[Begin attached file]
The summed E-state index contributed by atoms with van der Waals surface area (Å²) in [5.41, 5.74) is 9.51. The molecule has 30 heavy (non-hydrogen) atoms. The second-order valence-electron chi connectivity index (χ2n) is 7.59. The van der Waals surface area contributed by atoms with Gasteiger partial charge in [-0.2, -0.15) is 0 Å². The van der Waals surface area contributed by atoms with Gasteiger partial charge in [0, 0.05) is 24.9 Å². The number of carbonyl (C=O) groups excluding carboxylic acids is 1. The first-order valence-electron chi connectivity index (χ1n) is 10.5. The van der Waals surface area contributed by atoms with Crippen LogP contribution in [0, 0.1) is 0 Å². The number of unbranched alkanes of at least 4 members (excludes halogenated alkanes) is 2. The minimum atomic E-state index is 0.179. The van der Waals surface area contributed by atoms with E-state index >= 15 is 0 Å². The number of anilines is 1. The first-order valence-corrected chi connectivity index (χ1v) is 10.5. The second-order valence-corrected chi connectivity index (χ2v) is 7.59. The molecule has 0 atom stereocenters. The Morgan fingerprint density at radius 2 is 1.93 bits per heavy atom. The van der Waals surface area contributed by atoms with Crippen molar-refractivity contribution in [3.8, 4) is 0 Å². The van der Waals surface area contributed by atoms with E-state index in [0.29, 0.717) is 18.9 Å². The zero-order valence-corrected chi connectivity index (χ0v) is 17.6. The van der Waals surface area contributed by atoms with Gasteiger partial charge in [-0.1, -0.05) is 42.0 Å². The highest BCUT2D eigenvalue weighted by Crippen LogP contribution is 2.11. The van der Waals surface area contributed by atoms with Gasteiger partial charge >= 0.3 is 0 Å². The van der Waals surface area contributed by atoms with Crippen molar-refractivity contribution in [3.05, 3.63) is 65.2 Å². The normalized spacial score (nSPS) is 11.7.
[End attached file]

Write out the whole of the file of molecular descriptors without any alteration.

The summed E-state index contributed by atoms with van der Waals surface area (Å²) in [5.41, 5.74) is 9.51. The molecule has 30 heavy (non-hydrogen) atoms. The second-order valence-electron chi connectivity index (χ2n) is 7.59. The van der Waals surface area contributed by atoms with Gasteiger partial charge in [-0.2, -0.15) is 0 Å². The van der Waals surface area contributed by atoms with Gasteiger partial charge in [0, 0.05) is 24.9 Å². The number of carbonyl (C=O) groups excluding carboxylic acids is 1. The first-order valence-electron chi connectivity index (χ1n) is 10.5. The van der Waals surface area contributed by atoms with Crippen LogP contribution in [0, 0.1) is 0 Å². The number of unbranched alkanes of at least 4 members (excludes halogenated alkanes) is 2. The minimum atomic E-state index is 0.179. The van der Waals surface area contributed by atoms with E-state index >= 15 is 0 Å². The number of anilines is 1. The first-order valence-corrected chi connectivity index (χ1v) is 10.5. The second-order valence-corrected chi connectivity index (χ2v) is 7.59. The molecule has 0 atom stereocenters. The Morgan fingerprint density at radius 2 is 1.93 bits per heavy atom. The van der Waals surface area contributed by atoms with Crippen molar-refractivity contribution in [3.8, 4) is 0 Å². The van der Waals surface area contributed by atoms with E-state index in [0.29, 0.717) is 18.9 Å². The zero-order valence-corrected chi connectivity index (χ0v) is 17.6. The van der Waals surface area contributed by atoms with Gasteiger partial charge in [-0.1, -0.05) is 42.0 Å². The highest BCUT2D eigenvalue weighted by Crippen LogP contribution is 2.11. The van der Waals surface area contributed by atoms with Gasteiger partial charge >= 0.3 is 0 Å². The van der Waals surface area contributed by atoms with Crippen molar-refractivity contribution in [3.05, 3.63) is 65.2 Å². The normalized spacial score (nSPS) is 11.7.